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This NFL hiring cycle has been among the oddest in recent history, as more head coaching jobs continue to open up weeks after the end of the regular season, and still no hires made to this point. Several parties involved in these searches maintain that at least part of the more exhaustive interviewing process this year is due to heightened pressure from the league office to aspire to greater diversity, with only one African American head coach currently under contract.

The NFL has continued to alter and adjust the Rooney Rule in an effort to urge teams to be more open-minded and inclusive in their pursuit of coaches and general managers, and, these sources said, the messaging from the league office has been diligent and forthright in the weeks leading up to the end of the regular season, and as the interviews have begun. Commissioner Roger Goodell has made this a point of emphasis for years, with the results continuing to trend in a less-than-diverse series of outcomes, and owners are fully aware that being mindful in these searches is imperative.

"Part of the logjam (in hirings) is due to the nature of these searches," said one top coaching agent. "There is more pressure than ever on teams to conduct a robust search and do more than give lip service to making diverse hires. I see it reflected in how these owners are going about it. Of course, the proof will be in the pudding in terms of who gets hired, but I have never seen a cycle like this before, with no hires heading into the divisional round, and no one particularly close to a (head coaching) hire that I am aware of. That's just not how this usually happens."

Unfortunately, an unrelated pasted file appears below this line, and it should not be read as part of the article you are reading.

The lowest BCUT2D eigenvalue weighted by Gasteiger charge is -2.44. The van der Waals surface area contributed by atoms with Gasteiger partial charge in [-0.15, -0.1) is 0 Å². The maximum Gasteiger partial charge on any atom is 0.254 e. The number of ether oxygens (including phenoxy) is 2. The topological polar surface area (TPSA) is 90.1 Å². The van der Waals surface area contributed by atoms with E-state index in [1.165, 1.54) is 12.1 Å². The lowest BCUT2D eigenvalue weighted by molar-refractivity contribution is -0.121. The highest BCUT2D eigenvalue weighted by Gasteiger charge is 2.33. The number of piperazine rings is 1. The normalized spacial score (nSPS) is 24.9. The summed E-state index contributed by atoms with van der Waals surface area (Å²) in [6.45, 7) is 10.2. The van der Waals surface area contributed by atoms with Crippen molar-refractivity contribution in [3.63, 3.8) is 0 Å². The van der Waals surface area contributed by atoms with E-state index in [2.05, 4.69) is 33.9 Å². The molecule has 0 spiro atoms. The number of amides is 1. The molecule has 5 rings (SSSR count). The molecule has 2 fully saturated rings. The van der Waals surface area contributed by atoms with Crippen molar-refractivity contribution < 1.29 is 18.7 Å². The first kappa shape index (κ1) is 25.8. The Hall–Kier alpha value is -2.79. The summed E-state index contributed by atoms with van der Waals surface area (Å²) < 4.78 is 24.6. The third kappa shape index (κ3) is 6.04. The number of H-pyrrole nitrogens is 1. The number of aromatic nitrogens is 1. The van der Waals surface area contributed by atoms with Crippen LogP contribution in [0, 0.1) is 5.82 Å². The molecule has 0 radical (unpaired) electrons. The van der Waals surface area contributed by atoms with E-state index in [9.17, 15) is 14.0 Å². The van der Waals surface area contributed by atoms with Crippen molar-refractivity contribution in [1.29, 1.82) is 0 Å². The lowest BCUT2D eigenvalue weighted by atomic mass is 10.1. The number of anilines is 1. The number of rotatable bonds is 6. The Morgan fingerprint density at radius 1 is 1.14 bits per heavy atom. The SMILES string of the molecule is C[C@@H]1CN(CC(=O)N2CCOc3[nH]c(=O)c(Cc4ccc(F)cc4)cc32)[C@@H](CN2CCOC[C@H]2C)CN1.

One NFL executive involved in a hire this cycle echoed that sentiment: "There is consistent messaging from (NFL head of football operations) Troy (Vincent) and Park Avenue about the need to be open to speaking to diverse candidates, and not just look for one guy to fit a certain profile."

In recent years hiring cycles have been dominated by owners pursuing quarterback gurus/offensive play-callers, which almost always ensures no coaches of color are hired as head coaches, as the pool of candidates among those ranks are dominated by white coaches. The scope of defensive coaches being given a serious look in these interview processes has expanded from some previous years, including more younger coaches of color. Teams have done a poor job not telegraphing their intent in past cycles, and quickly jumping on a particular coach while giving short shrift to the intent of the Rooney Rule. Demanding these teams interview multiple candidates has certainly created more opportunities for diverse coaches to get an audience with owners (even if only via Zoom in some cases), and the league office will be watching very closely to see how these changes are reflected in the actual hires that will be made later this month and into February.